EBACE 23-25 of May in Geneva

EBACE 23-25 of May in Geneva

On May 23-25, the Mirai Flights team attended EBACE 2022 in Geneva. We were particularly pleased to welcome back this key business aviation event post-pandemic and to meet everyone offline. And though EBACE still had its usual buzz of business meetings, with most of the attendees expressing their delight at face-to-face offline communication, there were some changes that our team has noticed and is keen to share with our readers:

  1. Digital boom: The most significant takeaway is an increased interest in digital products. The pandemic has digitised all aspects of our existence, and the realm of business aviation has not escaped this tidal shift. The post-pandemic EBACE saw presentations of plenty of IT platforms operating in different business areas, ready to integrate with each other and work collaboratively. That’s why many were interested in Mirai Flights, particularly looking to understand the behind-the-scenes of such a customer-friendly interface, price transparency, and processing of payment transactions.

  2. Fewer attendees: Unlike the pre-pandemic exhibition, this year saw reduced attendee numbers. Previously, many operators used to have a pool of aircraft owners, which was actively exploited. Now we see much less of that on the market. Overall, the post-pandemic EBACE had a smaller scale. It is indicative that the largest capital-intensive players, such as banks and mid-range manufacturers, did not exhibit.

There seems to be an overall industry re-evaluation of the importance of these large-scale conferences. The ongoing turbulent economic situation poses financial challenges, pushing small-to-medium businesses to think strategically about their expenses. As a result, many no longer see exhibitions as a key component of their sales strategy and invest heavily in their marketing instead.

  1. Sustainable flying: There have been several companies promoting the idea of ​​emission-free aircraft. Airbus showcased an aircraft model that would be emission-free by 2030. There was one electric aircraft exhibited. And though there were a few companies announcing their sustainability plans and others have rebranded their logos to suit the eco-friendly agenda, business aviation still has a long way to go.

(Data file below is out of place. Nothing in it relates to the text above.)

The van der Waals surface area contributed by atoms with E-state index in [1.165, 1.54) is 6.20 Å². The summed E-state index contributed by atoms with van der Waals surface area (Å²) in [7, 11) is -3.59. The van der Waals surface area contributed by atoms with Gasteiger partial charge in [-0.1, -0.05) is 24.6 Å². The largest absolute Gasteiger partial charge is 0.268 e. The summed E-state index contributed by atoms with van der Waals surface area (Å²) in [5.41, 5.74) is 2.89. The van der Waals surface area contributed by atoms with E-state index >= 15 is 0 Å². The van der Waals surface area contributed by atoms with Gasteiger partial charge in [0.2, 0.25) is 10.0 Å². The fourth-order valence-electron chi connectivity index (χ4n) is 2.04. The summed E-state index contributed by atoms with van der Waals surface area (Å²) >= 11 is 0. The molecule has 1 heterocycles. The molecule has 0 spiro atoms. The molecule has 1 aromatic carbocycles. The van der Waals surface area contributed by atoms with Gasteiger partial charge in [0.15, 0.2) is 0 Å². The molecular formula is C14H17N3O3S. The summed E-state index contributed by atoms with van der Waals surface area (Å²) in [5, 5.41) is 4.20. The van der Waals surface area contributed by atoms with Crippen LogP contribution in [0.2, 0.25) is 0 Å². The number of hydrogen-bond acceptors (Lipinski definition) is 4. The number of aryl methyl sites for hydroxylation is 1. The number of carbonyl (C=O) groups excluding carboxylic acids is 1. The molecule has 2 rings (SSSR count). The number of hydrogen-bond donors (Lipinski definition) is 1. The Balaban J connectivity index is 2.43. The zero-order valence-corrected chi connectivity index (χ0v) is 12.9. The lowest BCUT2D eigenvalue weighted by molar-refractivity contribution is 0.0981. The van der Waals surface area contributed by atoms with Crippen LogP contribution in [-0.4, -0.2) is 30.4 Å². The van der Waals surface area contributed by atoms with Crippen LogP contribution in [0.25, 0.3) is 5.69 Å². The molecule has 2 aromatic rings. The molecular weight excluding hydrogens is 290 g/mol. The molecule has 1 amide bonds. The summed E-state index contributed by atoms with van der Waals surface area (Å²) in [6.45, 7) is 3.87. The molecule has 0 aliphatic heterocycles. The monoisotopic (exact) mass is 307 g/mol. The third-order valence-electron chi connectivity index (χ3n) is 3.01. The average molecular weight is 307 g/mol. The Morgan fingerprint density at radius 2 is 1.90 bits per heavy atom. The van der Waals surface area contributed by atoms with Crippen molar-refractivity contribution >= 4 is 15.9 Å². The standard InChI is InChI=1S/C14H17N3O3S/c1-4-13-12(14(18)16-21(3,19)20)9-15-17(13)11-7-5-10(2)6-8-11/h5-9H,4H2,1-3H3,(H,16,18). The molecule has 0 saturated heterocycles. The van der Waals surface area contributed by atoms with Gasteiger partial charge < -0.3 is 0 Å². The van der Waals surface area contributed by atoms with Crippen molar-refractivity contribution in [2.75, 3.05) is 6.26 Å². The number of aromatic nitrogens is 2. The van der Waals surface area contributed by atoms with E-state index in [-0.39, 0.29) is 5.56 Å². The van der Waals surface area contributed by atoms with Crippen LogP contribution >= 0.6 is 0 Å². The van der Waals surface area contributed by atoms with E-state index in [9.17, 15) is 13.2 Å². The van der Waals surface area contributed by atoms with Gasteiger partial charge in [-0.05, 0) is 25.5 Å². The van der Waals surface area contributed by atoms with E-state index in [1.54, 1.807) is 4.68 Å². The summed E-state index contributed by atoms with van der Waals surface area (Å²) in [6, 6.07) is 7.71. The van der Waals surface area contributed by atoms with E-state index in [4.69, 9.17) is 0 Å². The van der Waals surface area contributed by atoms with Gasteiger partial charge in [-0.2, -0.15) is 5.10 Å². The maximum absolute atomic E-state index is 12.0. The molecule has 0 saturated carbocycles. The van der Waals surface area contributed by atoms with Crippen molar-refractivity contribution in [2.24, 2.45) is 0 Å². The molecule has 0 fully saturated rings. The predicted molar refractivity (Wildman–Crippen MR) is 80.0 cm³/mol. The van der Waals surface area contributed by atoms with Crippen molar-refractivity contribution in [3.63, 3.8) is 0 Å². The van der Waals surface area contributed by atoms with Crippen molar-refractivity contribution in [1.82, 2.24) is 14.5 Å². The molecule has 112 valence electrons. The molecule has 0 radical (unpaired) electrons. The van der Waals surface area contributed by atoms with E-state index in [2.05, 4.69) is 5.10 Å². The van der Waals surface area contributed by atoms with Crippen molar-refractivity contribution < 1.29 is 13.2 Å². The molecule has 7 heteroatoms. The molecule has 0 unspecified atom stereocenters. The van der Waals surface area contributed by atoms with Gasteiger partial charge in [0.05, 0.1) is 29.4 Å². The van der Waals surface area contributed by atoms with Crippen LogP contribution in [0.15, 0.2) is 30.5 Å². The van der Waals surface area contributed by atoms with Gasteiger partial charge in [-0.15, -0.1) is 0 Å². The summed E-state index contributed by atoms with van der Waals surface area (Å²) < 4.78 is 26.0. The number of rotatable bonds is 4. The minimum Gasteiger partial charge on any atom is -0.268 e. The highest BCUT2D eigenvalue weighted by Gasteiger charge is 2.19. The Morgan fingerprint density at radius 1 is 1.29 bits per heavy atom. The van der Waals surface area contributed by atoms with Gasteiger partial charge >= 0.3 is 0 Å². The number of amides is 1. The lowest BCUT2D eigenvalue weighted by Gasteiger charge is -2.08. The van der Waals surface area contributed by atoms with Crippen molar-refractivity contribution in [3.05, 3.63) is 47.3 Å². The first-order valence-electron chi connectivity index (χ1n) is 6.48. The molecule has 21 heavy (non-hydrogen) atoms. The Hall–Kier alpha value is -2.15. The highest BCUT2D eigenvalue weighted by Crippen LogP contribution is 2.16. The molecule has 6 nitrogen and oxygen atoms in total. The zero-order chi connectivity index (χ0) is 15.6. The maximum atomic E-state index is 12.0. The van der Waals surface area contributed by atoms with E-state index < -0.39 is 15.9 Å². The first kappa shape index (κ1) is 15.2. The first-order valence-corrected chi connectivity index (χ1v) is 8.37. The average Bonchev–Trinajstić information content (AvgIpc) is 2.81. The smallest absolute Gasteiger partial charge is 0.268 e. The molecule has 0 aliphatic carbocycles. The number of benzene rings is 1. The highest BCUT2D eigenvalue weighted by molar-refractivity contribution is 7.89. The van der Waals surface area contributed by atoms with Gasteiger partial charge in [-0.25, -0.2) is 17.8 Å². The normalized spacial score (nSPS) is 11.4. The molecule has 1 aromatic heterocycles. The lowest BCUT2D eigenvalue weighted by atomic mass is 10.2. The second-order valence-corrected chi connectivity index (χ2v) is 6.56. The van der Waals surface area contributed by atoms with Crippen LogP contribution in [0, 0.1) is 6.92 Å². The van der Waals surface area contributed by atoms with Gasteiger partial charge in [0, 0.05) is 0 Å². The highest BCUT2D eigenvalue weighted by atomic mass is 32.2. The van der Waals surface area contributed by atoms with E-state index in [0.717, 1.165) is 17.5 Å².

At Mirai Flights, we, of course, support the industry’s decarbonisation efforts, offering empty-leg flights to our users. That way we are able to put an otherwise useless flight to use and save hundreds of tonnes of CO2.

  1. Local feel: This year EBACE saw fewer Americans, which was also unusual. Pre-pandemic EBACE usually hosted at least two or three American operators but this year there were none at all. That resulted in a more local European character of the trade show. Moreover, there were very few small operators from Europe. There were Qatar, Vista, and several operators in Northern Europe.

  2. Charter flights are trending: It is no news that charter flights' popularity has seen a steady increase over the last two years. Nevertheless, EBACE has proven once again that despite ongoing turbulent times, business aviation will only be growing its customer base. Some might say it is the golden age for charter flights, but at Mirai Flights we believe the industry will see many more years of skyrocketing growth.

Thinking ahead to EBACE 2023, we wonder what format the exhibition will take. Whether it will retain its European feel and evolve into a more intimate speedy networking event with less attention directed at exhibiting; or perhaps, on the contrary, it will regain its pre-pandemic grandiose scale, with many operators returning to showcase their products and services. Regardless, the Mirai Flights team already looks forward to next year’s EBACE to meet our business aviation partners again for another three days of productive networking.